The Supreme Court will consider whether state legislative districts should be drawn based on the number of citizens eligible to vote or based on total population.
Tuesday, the court agreed to hear a case filed by Texas voters who argue that drawing state legislative districts based on total population instead of eligible voters affords voters in districts with greater numbers of ineligible voters more clout, according to reports.
Sue Evenwel and Edward Pfenninger are named as the appellants in the case which takes issue with the “one-person, one vote” principle.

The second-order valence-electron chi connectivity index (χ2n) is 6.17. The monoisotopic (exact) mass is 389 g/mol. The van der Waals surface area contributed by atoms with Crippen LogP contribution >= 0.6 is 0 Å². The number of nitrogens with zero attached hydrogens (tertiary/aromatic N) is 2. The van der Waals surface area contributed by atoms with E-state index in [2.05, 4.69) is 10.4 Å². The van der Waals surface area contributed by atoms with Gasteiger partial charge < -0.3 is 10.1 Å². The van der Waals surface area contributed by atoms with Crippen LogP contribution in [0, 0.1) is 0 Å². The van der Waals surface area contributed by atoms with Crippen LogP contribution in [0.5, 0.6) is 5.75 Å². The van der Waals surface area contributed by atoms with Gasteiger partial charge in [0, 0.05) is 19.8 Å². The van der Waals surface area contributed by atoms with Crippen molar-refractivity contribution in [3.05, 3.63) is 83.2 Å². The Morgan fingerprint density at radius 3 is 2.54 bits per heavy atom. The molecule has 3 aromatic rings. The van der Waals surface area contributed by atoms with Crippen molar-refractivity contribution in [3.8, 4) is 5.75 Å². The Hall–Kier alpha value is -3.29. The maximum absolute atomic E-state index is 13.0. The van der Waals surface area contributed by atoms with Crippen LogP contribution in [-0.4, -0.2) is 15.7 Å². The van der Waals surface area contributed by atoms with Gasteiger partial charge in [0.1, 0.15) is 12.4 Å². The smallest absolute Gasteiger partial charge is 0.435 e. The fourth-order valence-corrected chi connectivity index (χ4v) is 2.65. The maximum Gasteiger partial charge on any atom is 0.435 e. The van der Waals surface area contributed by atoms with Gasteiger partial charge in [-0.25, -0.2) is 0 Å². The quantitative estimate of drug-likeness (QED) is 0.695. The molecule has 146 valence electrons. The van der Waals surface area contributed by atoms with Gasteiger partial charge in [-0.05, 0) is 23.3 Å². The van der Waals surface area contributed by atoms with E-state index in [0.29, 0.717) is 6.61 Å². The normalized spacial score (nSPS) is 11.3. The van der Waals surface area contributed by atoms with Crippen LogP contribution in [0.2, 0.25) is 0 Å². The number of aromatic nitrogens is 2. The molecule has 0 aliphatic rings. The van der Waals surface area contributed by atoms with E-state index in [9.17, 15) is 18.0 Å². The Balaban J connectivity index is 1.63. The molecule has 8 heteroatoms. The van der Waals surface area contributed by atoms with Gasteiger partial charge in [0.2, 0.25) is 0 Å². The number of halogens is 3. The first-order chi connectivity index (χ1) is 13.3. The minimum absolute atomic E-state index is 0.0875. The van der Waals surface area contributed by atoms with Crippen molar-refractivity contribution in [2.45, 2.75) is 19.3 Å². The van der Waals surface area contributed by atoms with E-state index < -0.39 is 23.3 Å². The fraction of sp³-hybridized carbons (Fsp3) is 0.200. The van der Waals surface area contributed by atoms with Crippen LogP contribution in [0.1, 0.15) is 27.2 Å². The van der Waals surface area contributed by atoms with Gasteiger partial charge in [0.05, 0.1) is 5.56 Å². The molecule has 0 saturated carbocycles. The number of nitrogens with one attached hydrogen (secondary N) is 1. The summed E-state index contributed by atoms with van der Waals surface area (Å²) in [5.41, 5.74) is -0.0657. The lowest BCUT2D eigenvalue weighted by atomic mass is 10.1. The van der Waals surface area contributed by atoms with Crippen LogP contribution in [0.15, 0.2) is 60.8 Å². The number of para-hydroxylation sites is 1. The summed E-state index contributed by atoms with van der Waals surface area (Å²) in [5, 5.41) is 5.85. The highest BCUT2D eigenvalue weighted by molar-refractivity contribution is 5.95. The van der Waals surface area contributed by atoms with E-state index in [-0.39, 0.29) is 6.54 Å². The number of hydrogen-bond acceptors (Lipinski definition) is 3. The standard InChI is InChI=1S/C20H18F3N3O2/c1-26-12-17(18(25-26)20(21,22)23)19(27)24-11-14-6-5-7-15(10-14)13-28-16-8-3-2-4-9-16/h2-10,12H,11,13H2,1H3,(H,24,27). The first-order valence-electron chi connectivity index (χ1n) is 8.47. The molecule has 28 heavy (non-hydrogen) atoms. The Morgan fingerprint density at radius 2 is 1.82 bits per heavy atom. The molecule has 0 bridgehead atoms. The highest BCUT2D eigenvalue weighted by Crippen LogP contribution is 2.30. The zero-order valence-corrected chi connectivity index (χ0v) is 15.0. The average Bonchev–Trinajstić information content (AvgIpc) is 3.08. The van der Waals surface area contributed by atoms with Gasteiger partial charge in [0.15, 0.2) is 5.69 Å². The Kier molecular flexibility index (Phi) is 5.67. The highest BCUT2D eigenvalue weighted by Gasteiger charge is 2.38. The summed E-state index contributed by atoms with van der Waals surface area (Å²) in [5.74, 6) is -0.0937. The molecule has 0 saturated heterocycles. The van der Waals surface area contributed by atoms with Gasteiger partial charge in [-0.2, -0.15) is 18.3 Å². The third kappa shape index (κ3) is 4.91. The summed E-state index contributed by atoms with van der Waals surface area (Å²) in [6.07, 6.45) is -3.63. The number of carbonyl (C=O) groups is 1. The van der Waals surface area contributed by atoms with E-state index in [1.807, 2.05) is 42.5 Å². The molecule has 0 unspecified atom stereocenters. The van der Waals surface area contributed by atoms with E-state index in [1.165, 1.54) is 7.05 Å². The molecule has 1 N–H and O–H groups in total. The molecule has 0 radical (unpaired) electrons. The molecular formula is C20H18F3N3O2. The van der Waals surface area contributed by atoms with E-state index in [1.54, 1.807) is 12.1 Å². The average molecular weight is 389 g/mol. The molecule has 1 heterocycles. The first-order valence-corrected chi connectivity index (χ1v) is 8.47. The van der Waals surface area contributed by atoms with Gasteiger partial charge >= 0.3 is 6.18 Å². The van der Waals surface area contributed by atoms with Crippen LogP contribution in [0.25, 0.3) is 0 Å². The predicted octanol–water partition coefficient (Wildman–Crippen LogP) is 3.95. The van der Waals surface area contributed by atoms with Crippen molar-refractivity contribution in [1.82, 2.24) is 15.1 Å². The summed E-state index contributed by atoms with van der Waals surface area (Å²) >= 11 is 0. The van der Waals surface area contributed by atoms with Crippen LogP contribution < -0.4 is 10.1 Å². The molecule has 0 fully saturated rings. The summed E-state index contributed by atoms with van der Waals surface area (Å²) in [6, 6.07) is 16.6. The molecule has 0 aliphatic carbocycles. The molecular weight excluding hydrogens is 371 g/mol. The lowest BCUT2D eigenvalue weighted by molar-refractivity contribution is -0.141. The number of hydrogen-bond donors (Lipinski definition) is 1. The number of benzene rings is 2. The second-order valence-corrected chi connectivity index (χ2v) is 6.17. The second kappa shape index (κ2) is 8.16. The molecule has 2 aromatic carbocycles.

“Where, as in Texas, large numbers of non-voters swell the population of certain geographic locations, the exclusive use of total population as the apportionment base will fail to protect the individual constitutional right to cast an equally weighted vote,” the appellants lawyers argue.
“Using total population to equalize districts therefore will not suffice to protect the constitutional rights of voters under all circumstances. For that reason, using total population in redistricting has always been understood as a means of protecting voters from having their votes diluted rather than an end to be achieved for its own sake,” they add.
The Los Angeles Times reports the case is expected to he heard in the fall or early next year and could have repercussions for states with high levels of illegal immigrants, including California, Texas and Florida.